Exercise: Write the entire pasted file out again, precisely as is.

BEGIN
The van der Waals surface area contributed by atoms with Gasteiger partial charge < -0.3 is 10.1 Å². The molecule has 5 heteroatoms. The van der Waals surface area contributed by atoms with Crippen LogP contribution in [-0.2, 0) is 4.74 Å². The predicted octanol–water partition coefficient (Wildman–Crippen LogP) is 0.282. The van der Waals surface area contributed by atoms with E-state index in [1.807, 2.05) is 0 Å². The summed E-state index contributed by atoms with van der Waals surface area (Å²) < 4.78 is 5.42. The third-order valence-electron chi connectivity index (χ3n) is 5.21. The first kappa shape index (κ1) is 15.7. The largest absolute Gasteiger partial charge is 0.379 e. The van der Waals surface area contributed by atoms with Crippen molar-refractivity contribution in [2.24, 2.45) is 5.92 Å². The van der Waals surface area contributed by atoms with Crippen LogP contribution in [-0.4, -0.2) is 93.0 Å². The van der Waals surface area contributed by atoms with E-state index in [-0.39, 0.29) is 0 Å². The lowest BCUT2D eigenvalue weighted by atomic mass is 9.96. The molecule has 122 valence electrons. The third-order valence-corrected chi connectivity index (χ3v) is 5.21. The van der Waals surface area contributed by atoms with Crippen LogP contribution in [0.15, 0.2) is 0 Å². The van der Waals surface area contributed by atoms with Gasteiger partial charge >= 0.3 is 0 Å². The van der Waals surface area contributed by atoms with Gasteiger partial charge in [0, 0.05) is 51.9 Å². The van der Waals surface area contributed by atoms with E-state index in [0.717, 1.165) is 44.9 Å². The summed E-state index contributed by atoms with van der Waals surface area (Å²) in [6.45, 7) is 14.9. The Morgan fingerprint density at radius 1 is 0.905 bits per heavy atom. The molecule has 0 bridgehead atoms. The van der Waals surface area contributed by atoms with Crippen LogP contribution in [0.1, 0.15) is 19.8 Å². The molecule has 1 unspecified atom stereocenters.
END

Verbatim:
The van der Waals surface area contributed by atoms with Gasteiger partial charge < -0.3 is 10.1 Å². The molecule has 5 heteroatoms. The van der Waals surface area contributed by atoms with Crippen LogP contribution in [-0.2, 0) is 4.74 Å². The predicted octanol–water partition coefficient (Wildman–Crippen LogP) is 0.282. The van der Waals surface area contributed by atoms with E-state index in [1.807, 2.05) is 0 Å². The summed E-state index contributed by atoms with van der Waals surface area (Å²) < 4.78 is 5.42. The third-order valence-electron chi connectivity index (χ3n) is 5.21. The first kappa shape index (κ1) is 15.7. The largest absolute Gasteiger partial charge is 0.379 e. The van der Waals surface area contributed by atoms with Crippen molar-refractivity contribution in [2.24, 2.45) is 5.92 Å². The van der Waals surface area contributed by atoms with Crippen LogP contribution in [-0.4, -0.2) is 93.0 Å². The van der Waals surface area contributed by atoms with E-state index in [-0.39, 0.29) is 0 Å². The lowest BCUT2D eigenvalue weighted by atomic mass is 9.96. The molecule has 122 valence electrons. The third-order valence-corrected chi connectivity index (χ3v) is 5.21. The van der Waals surface area contributed by atoms with Crippen LogP contribution in [0.15, 0.2) is 0 Å². The van der Waals surface area contributed by atoms with Gasteiger partial charge >= 0.3 is 0 Å². The van der Waals surface area contributed by atoms with Gasteiger partial charge in [0, 0.05) is 51.9 Å². The van der Waals surface area contributed by atoms with E-state index in [0.717, 1.165) is 44.9 Å². The summed E-state index contributed by atoms with van der Waals surface area (Å²) in [6.45, 7) is 14.9. The Morgan fingerprint density at radius 1 is 0.905 bits per heavy atom. The molecule has 0 bridgehead atoms. The van der Waals surface area contributed by atoms with Crippen LogP contribution in [0.1, 0.15) is 19.8 Å². The molecule has 1 unspecified atom stereocenters.